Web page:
He who knows how to appreciate colour relationships, the influence of one colour on another, their contrasts and dissonances, is promised an infinitely diverse imagery.
- Sonia Delaunay
Colour is my day-long obsession, joy and torment.
- Colour is my day-long obsession, joy and torment.
 

 

Monday, October 22, 2012

Japanese Prints of the 18th and 19th Century

Posted by Charley Parker at 9:55 pm

Japanese Prints from the 18th and 19th centuries: Katsushika Hokusai, Katsukawa Shunkō Ii, Utagawa Hirosige I, Utagawa Hirosige, Shosai Ikkei, Kikugawa Eiza, Kitagawa Utamaro
The Pushkin State Museum of Fine Arts in Moscow has placed online a catalog of their collection of Japanese Prints from the 18th and 19th centuries.

You can browse through sections for landscapes, beauties, actors, warriors, sumo wrestlers, flowers and birds.

You can also browse by artist or school, and there are additional reference materials.

(Images above: Katsushika Hokusai, Katsukawa Shunkō Ii, Utagawa Hirosige I, Utagawa Hirosige, Shosai Ikkei, Kikugawa Eiza, Kitagawa Utamaro)

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5 comments for Japanese Prints of the 18th and 19th Century »

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  1. Comment by ceparie
    Tuesday, October 23, 2012 @ 12:48 am

    I developed a much greater appreciation for Japanese prints once I understood how they were made. On your link to the museum and prints, their sidebar includes a great demonstration of the wood block process. How wonderful that we live in an age where work like this can be shared for all to see.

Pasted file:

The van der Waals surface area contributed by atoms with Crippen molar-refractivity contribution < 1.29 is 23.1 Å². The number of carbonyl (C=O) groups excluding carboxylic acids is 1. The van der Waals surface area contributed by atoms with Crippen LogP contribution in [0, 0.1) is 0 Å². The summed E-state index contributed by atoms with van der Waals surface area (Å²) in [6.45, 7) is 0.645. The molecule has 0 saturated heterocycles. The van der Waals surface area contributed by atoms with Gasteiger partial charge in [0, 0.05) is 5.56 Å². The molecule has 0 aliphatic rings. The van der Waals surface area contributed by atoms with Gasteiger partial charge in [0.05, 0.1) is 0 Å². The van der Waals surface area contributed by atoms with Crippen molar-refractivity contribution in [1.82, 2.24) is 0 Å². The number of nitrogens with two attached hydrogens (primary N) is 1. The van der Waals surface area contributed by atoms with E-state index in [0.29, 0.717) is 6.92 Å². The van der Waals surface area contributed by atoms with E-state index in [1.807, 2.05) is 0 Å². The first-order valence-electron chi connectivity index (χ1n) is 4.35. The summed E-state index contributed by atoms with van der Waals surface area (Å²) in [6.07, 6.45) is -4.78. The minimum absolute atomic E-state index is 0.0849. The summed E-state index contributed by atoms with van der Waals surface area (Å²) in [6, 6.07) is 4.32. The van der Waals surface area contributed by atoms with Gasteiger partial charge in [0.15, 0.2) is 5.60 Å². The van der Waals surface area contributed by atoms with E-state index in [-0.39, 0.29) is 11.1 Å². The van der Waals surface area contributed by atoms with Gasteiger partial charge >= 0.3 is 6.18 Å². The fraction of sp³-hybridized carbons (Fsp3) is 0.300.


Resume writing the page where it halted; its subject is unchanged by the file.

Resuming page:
2. Comment by Lorette
    Tuesday, October 23, 2012 @ 6:09 am

    As a fervent ‘Van Gogh-lover’ I can proudly announce that the Van Gogh Museum in Amsterdam houses a unique collection of almost 500 Japanese prints. The majority of these come from the collection that Vincent van Gogh and his brother Theo accumulated during the 1880s.

  3. Comment by Lorette
    Tuesday, October 23, 2012 @ 6:15 am

    Hokusai Katsushika (1760 – 1849) said that all he had done before the age of 70 was not worth bothering with.

  4. Comment by Donald Pittenger
    Tuesday, October 23, 2012 @ 6:08 pm

    Note the use of Western-style perspective in some of the prints. Influence was a two-way street in the late 1800s and later.

  5. Comment by Charley Parker
    Tuesday, October 23, 2012 @ 6:57 pm

    Yes, some of those images we in the west consider quintessentially Japanese, like Katsushika Hokusai’s The Wave were demonstrating the influence of European art. My understanding is that the influence of European prints, initially illegal to import into Japan, came at first from discarded printed matter that was used as wrapping or padding for trade goods.

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